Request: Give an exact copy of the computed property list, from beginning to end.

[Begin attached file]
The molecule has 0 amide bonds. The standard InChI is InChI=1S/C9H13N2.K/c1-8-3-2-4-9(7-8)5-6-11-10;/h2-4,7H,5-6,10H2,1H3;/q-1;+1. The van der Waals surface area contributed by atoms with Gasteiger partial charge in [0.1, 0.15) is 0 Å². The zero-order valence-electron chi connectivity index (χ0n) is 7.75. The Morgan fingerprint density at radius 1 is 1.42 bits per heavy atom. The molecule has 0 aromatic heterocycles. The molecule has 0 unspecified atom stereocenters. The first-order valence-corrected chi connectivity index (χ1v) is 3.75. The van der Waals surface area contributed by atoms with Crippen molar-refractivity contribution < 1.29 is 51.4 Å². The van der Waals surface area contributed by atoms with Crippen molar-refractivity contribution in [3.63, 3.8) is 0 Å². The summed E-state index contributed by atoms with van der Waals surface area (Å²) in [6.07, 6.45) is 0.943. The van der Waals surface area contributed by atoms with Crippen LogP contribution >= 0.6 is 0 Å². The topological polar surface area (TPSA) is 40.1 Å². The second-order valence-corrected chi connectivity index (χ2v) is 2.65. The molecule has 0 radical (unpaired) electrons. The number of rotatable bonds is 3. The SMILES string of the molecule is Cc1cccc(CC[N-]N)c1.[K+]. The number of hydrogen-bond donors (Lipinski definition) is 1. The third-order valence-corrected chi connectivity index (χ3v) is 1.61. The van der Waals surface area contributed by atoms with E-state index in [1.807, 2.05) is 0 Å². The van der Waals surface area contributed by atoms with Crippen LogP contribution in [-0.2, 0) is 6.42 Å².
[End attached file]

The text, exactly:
The molecule has 0 amide bonds. The standard InChI is InChI=1S/C9H13N2.K/c1-8-3-2-4-9(7-8)5-6-11-10;/h2-4,7H,5-6,10H2,1H3;/q-1;+1. The van der Waals surface area contributed by atoms with Gasteiger partial charge in [0.1, 0.15) is 0 Å². The zero-order valence-electron chi connectivity index (χ0n) is 7.75. The Morgan fingerprint density at radius 1 is 1.42 bits per heavy atom. The molecule has 0 aromatic heterocycles. The molecule has 0 unspecified atom stereocenters. The first-order valence-corrected chi connectivity index (χ1v) is 3.75. The van der Waals surface area contributed by atoms with Crippen molar-refractivity contribution < 1.29 is 51.4 Å². The van der Waals surface area contributed by atoms with Crippen molar-refractivity contribution in [3.63, 3.8) is 0 Å². The summed E-state index contributed by atoms with van der Waals surface area (Å²) in [6.07, 6.45) is 0.943. The van der Waals surface area contributed by atoms with Crippen LogP contribution >= 0.6 is 0 Å². The topological polar surface area (TPSA) is 40.1 Å². The second-order valence-corrected chi connectivity index (χ2v) is 2.65. The molecule has 0 radical (unpaired) electrons. The number of rotatable bonds is 3. The SMILES string of the molecule is Cc1cccc(CC[N-]N)c1.[K+]. The number of hydrogen-bond donors (Lipinski definition) is 1. The third-order valence-corrected chi connectivity index (χ3v) is 1.61. The van der Waals surface area contributed by atoms with E-state index in [1.807, 2.05) is 0 Å². The van der Waals surface area contributed by atoms with Crippen LogP contribution in [-0.2, 0) is 6.42 Å².